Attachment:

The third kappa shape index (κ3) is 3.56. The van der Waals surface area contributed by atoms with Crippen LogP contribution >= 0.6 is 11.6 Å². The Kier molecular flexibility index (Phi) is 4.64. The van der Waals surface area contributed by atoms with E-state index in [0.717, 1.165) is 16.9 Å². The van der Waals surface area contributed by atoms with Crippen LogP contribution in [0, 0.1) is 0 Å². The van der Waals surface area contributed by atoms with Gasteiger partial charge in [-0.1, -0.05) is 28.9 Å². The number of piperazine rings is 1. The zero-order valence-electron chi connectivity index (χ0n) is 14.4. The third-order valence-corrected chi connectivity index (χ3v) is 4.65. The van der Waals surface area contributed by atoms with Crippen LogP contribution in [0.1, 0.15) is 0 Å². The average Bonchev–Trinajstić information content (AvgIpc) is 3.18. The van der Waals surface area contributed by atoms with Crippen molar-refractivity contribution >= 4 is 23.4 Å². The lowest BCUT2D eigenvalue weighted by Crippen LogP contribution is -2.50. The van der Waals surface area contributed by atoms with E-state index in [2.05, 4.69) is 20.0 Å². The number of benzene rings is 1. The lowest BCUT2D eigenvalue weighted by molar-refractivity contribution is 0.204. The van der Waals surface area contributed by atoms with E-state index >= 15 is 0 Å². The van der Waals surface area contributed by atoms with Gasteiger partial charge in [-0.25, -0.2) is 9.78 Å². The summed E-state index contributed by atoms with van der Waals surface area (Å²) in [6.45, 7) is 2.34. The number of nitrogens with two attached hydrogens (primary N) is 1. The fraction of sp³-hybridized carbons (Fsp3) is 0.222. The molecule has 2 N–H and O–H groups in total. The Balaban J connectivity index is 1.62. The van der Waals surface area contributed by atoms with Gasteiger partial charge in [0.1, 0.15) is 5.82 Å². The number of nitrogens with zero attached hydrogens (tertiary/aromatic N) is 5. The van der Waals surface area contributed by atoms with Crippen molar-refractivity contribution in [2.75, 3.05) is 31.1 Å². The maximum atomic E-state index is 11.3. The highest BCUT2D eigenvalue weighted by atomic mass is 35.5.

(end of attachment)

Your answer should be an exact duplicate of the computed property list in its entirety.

The third kappa shape index (κ3) is 3.56. The van der Waals surface area contributed by atoms with Crippen LogP contribution >= 0.6 is 11.6 Å². The Kier molecular flexibility index (Phi) is 4.64. The van der Waals surface area contributed by atoms with E-state index in [0.717, 1.165) is 16.9 Å². The van der Waals surface area contributed by atoms with Crippen LogP contribution in [0, 0.1) is 0 Å². The van der Waals surface area contributed by atoms with Gasteiger partial charge in [-0.1, -0.05) is 28.9 Å². The number of piperazine rings is 1. The zero-order valence-electron chi connectivity index (χ0n) is 14.4. The third-order valence-corrected chi connectivity index (χ3v) is 4.65. The van der Waals surface area contributed by atoms with Crippen LogP contribution in [0.1, 0.15) is 0 Å². The average Bonchev–Trinajstić information content (AvgIpc) is 3.18. The van der Waals surface area contributed by atoms with Crippen molar-refractivity contribution >= 4 is 23.4 Å². The lowest BCUT2D eigenvalue weighted by Crippen LogP contribution is -2.50. The van der Waals surface area contributed by atoms with E-state index in [2.05, 4.69) is 20.0 Å². The number of benzene rings is 1. The lowest BCUT2D eigenvalue weighted by molar-refractivity contribution is 0.204. The van der Waals surface area contributed by atoms with E-state index >= 15 is 0 Å². The van der Waals surface area contributed by atoms with Gasteiger partial charge in [-0.25, -0.2) is 9.78 Å². The summed E-state index contributed by atoms with van der Waals surface area (Å²) in [6.45, 7) is 2.34. The number of nitrogens with two attached hydrogens (primary N) is 1. The fraction of sp³-hybridized carbons (Fsp3) is 0.222. The molecule has 2 N–H and O–H groups in total. The Balaban J connectivity index is 1.62. The van der Waals surface area contributed by atoms with Gasteiger partial charge in [0.1, 0.15) is 5.82 Å². The number of nitrogens with zero attached hydrogens (tertiary/aromatic N) is 5. The van der Waals surface area contributed by atoms with Crippen molar-refractivity contribution in [2.75, 3.05) is 31.1 Å². The maximum atomic E-state index is 11.3. The highest BCUT2D eigenvalue weighted by atomic mass is 35.5.